Tags Parcel A
Tag: Parcel A
The people are sick, tired and suffering – Bayview Hunters Point activist Dwayne Gaines wants to ‘get it done!’
DDDDC ingredients for Hunters Point Bayview horror story mystery cake: Navy paid Tetra Tech subsidiary hundreds of millions of dollars for botched cleanup – busted for fraudulent radiation testing – scapegoat the fraud on “rogue employees” – another subsidiary of Tetra Tech previously accused of similar shenanigans at the Industrial Excess Landfill in Ohio – “We now know what they [the EPA] did to us and how they did it.” Bake at 5,000 degrees Fahrenheit for at least one decade.
The UC committee finds the recent surface radiation testing at the Hunters Point Shipyard sufficient and calls for “an informational meeting with the residents of Parcel A to discuss the cost and benefits of further radiation testing of the parcel.” Supervisor Shamann Walton has called a public meeting for Tuesday, Jan. 28, 7 p.m., at 451 Galvez Ave., the Storehouse at the Shipyard. All residents are urged to attend.
If the committee of four UC researchers have had very limited, if any, freedom to design their “independent review,” how can they be sure that what they have been instructed to do can address the very complicated issues of the Shipyard and is good for the community?
Letter sent to Democratic leader Aug. 1 regarding fraudulent Hunters Point Naval Shipyard Radiological Cleanup: Dear Leader Pelosi, As you may know, Greenaction for Health and Environmental Justice has been monitoring the Hunters Point Shipyard Superfund cleanup for many years. As you may also know, the Environmental Law and Justice Clinic at the Golden Gate University School of Law investigated the radiological fraud committed by Tetra Tech EC, Inc., and represents Greenaction in petitions to both federal and state authorities seeking to revoke Tetra Tech EC’s radiological licenses.
State and federal regulators asked the Navy to stop transferring land from the Hunters Point Shipyard to San Francisco’s control while investigators look into reports that contractor Tetra Tech misrepresented its work cleaning up the toxic Superfund site. In a Sept. 13 letter to Navy official Lawrence Lansdale, the Environmental Protection Agency’s Angeles Herrera and the California Department of Toxic Substances Control’s Janet Naito requested confirmation that the Navy will not propose any land transfers for the time being.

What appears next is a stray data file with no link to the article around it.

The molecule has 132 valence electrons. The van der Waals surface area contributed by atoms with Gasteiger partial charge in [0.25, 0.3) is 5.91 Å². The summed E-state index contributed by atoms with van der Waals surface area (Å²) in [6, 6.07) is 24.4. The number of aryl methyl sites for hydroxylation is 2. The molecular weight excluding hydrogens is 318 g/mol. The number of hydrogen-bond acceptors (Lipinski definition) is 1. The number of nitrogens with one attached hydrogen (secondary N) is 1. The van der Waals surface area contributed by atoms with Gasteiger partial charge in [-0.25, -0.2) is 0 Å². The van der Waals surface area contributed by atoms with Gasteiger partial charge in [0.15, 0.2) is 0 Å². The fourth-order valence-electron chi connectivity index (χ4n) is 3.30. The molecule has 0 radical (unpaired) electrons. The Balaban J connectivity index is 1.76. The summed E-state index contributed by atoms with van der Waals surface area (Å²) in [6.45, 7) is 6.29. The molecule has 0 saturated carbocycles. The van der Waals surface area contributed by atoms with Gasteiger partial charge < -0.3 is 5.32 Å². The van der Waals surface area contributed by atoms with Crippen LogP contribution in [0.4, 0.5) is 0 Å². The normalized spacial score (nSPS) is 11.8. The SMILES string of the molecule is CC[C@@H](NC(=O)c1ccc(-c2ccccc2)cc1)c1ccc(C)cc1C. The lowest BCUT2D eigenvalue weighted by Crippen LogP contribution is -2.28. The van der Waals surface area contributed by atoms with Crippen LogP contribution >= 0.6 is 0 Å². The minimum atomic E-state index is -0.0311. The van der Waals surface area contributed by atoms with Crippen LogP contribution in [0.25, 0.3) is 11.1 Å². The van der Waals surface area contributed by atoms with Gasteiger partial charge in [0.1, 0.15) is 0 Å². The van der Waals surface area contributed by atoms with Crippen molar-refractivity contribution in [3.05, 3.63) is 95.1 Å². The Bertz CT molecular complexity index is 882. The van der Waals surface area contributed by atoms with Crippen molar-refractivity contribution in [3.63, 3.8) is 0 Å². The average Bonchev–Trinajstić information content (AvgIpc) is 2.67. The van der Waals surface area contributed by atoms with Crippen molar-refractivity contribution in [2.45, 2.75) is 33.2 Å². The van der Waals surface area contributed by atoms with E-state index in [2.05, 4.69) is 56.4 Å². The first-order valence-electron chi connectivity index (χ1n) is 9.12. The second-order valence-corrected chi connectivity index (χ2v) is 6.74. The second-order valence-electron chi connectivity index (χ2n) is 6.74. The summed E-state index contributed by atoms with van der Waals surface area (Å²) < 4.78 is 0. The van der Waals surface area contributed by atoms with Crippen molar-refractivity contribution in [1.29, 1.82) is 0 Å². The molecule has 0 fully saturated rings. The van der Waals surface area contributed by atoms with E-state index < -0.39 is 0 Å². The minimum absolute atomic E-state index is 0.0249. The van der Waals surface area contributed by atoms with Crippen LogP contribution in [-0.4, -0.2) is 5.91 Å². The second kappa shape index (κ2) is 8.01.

A cleanup worker at the decommissioned Hunters Point Naval Shipyard in southeast San Francisco is facing a rare life threatening cancer he believes is caused by his exposure to known toxins at the federal Superfund site. Diagnosed with a Peripheral T Cell Lymphoma, an aggressive high grade lymphoid malignancy with a five year survival rate of 32 percent, the worker has retained the high powered New York law firm Weitz & Luxenberg.
The fight by the people of San Francisco to hold the San Francisco Department of Public Health and mega-developer Lennar accountable for clean air and the health of Hunters Point residents endured another round Thursday, June 23, at City Hall. The verdict? Jury still out.
In 2006, using this poster, Bayview Hunters Point activists gathered over 33,000 signatures in 90 days on our refendum petition. But City Hall tossed it. Now that the California Supreme Court has reinstated a similar Pleasanton referendum petition, can BVHP find lawyers to take ours back to court ... and win back our community?
Grading and construction activities by the Florida-based megadeveloper Lennar enter a third year ... with asbestos and particulate levels at air monitor HV9 - located adjacent to a residential complex - skyrocketing to over 296,000 structures per cubic meter Dec. 28-30.
Turning to Lennar’s recent activities, Sumchai’s politics came into focus. “We have to fight to control this property. We have to be stakeholders at the table of what goes on in the development of not only this property but other properties throughout southeast San Francisco.
At Tuesday’s Board of Supervisor’s meeting, the 253 seats of City Hall’s main chamber were not enough – so many people attended that people had to sit in separate rooms on the first floor and watch the proceedings on television screens. And throughout the meeting, people stood outside the main chamber’s doors, waiting their turns to speak to the Board.